:14:47.:14:57.

her speech was what she didn't say. The key thing is not the school

:14:58.:15:01.

structure, it is the quality of the interaction between a pupil and

:15:02.:15:05.

teacher. The real issue facing this country, and quite a lot of the

:15:06.:15:10.

Western world is the issue of teacher recruitment, teacher

:15:11.:15:12.

retention and the quality of teaching. I also think what she

:15:13.:15:16.

didn't talk about was, I am not convinced, I think we need to take a

:15:17.:15:20.

step back and say is tinkering with school structure

:15:21.:15:37.

is the the real issue for me is too often governments in this country

:15:38.:15:41.

have brought into schools can fix mentality, and I think there is a

:15:42.:15:43.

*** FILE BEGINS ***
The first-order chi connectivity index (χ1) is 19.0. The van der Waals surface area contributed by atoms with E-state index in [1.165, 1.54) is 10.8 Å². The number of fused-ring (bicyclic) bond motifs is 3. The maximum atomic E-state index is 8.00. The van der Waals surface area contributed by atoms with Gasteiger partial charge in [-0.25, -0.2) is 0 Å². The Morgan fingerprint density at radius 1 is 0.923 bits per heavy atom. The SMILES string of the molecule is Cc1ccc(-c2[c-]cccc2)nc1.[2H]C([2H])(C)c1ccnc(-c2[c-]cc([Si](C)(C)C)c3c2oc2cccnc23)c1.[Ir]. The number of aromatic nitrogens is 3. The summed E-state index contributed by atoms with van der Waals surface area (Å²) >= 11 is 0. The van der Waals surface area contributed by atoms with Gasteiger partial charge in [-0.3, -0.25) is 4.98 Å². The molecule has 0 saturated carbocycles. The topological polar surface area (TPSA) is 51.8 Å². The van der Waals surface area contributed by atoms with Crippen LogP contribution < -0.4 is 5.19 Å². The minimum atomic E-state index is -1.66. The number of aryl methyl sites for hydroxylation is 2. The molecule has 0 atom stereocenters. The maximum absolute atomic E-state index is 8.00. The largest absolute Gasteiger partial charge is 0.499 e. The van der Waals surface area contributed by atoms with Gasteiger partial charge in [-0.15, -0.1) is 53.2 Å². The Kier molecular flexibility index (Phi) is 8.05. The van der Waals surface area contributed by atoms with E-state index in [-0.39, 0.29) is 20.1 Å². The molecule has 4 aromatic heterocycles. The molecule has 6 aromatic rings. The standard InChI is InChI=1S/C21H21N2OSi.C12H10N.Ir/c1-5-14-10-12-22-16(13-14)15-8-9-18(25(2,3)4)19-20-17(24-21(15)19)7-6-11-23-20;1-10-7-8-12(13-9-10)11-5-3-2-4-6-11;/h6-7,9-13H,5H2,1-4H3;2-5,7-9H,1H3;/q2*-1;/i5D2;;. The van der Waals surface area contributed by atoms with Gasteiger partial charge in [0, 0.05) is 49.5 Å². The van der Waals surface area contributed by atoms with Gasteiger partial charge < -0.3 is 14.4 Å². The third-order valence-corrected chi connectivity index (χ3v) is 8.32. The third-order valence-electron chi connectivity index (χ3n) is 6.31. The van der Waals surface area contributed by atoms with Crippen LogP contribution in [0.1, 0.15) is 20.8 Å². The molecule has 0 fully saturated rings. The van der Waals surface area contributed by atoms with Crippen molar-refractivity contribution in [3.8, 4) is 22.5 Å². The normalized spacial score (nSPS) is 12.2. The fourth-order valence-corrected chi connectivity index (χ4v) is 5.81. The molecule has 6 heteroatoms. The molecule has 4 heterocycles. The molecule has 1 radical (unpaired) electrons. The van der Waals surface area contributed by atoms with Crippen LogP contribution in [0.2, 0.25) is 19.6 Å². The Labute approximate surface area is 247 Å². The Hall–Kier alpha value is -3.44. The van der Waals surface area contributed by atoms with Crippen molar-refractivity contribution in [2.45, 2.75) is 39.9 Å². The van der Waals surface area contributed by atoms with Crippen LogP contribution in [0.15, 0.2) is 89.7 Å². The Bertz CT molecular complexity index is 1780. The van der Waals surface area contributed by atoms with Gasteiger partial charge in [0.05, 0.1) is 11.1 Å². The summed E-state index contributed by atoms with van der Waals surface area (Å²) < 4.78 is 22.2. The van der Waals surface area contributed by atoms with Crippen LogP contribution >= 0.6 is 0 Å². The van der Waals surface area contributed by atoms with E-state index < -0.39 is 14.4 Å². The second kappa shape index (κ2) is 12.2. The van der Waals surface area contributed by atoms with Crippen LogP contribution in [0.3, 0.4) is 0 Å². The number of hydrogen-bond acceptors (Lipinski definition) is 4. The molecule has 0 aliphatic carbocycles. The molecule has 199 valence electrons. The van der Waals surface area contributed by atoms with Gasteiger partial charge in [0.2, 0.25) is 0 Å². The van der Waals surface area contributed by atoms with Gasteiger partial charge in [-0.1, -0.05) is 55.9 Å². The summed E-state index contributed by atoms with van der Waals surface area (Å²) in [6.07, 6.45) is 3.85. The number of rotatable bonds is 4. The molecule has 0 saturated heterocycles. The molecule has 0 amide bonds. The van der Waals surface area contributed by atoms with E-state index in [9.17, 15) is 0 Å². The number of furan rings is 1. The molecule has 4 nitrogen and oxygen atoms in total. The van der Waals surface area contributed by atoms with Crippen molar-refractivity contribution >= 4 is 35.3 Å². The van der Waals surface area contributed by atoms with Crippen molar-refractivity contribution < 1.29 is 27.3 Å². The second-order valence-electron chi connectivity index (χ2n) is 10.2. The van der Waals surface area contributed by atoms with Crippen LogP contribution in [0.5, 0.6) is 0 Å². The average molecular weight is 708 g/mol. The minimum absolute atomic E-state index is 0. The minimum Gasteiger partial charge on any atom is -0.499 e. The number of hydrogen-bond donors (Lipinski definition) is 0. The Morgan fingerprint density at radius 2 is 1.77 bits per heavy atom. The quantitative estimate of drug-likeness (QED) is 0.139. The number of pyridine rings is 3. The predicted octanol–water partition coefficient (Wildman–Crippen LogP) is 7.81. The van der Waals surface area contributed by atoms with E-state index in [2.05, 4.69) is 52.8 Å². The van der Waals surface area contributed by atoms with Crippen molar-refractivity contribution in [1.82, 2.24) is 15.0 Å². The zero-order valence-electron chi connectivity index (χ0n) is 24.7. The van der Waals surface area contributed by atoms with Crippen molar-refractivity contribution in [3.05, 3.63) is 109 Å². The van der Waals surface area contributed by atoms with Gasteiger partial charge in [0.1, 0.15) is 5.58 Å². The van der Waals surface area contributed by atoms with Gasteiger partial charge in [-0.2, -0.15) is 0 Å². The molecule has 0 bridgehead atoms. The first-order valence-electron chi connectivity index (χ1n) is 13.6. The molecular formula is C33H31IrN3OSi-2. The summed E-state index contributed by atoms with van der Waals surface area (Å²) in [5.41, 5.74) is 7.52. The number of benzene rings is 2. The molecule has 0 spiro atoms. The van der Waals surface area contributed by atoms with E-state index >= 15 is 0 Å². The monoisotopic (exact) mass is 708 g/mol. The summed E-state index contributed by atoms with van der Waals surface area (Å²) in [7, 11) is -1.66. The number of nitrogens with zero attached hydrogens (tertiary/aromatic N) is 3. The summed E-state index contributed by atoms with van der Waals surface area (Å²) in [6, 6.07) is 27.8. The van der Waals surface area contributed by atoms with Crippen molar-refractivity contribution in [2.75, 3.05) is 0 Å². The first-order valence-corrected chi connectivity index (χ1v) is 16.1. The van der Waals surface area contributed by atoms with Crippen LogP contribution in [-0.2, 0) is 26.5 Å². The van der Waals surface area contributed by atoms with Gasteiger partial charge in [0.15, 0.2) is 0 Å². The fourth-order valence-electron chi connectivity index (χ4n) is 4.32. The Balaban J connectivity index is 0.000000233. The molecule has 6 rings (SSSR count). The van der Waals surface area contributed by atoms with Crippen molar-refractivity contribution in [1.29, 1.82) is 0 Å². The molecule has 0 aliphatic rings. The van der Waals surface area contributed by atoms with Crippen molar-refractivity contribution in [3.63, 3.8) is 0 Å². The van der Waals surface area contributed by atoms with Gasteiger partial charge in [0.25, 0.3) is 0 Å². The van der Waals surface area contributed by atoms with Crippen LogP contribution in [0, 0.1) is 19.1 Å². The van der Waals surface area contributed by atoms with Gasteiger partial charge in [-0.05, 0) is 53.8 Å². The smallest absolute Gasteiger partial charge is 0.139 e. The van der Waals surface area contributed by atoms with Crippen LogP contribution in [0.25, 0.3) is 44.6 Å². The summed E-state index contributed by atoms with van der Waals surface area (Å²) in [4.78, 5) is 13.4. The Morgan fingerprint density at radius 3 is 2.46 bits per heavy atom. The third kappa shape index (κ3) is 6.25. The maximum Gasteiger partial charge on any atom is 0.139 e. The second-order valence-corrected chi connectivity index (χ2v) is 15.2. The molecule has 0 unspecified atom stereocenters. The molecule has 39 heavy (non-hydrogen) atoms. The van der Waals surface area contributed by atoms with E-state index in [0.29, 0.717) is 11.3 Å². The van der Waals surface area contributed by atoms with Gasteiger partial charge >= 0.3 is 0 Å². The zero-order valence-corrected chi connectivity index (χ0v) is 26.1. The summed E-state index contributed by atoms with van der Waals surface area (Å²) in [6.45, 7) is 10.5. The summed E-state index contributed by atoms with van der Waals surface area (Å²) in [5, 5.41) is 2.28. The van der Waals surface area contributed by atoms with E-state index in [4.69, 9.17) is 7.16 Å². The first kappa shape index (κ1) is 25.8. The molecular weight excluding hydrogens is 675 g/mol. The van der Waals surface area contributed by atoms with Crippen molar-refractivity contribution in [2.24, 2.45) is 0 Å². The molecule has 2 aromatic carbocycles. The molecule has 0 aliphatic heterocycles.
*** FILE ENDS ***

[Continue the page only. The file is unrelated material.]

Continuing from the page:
real problem with that. I think there is an issue about empowering

:15:44.:15:46.

parents and what has not been touched on is the issue of technical

:15:47.:15:48.

schools. It is a very technical process where you share grammar

:15:49.:15:51.

schools with a lot of other people. I want to touch on the issue of

:15:52.:15:54.

mandate. Where does this come from and who supports that? I think we

:15:55.:15:59.

know a lot of the Conservative Party supports it. The mandate question,

:16:00.:16:06.

the technical understanding of it, in terms of how the Lords will view

:16:07.:16:10.

it if it wasn't in the manifesto, then her right to overrule this very

:16:11.:16:16.

dubious indeed, I have a bit of sympathy to her and any government,

:16:17.:16:21.

which changes after such a disruption, as Brexit and the change

:16:22.:16:24.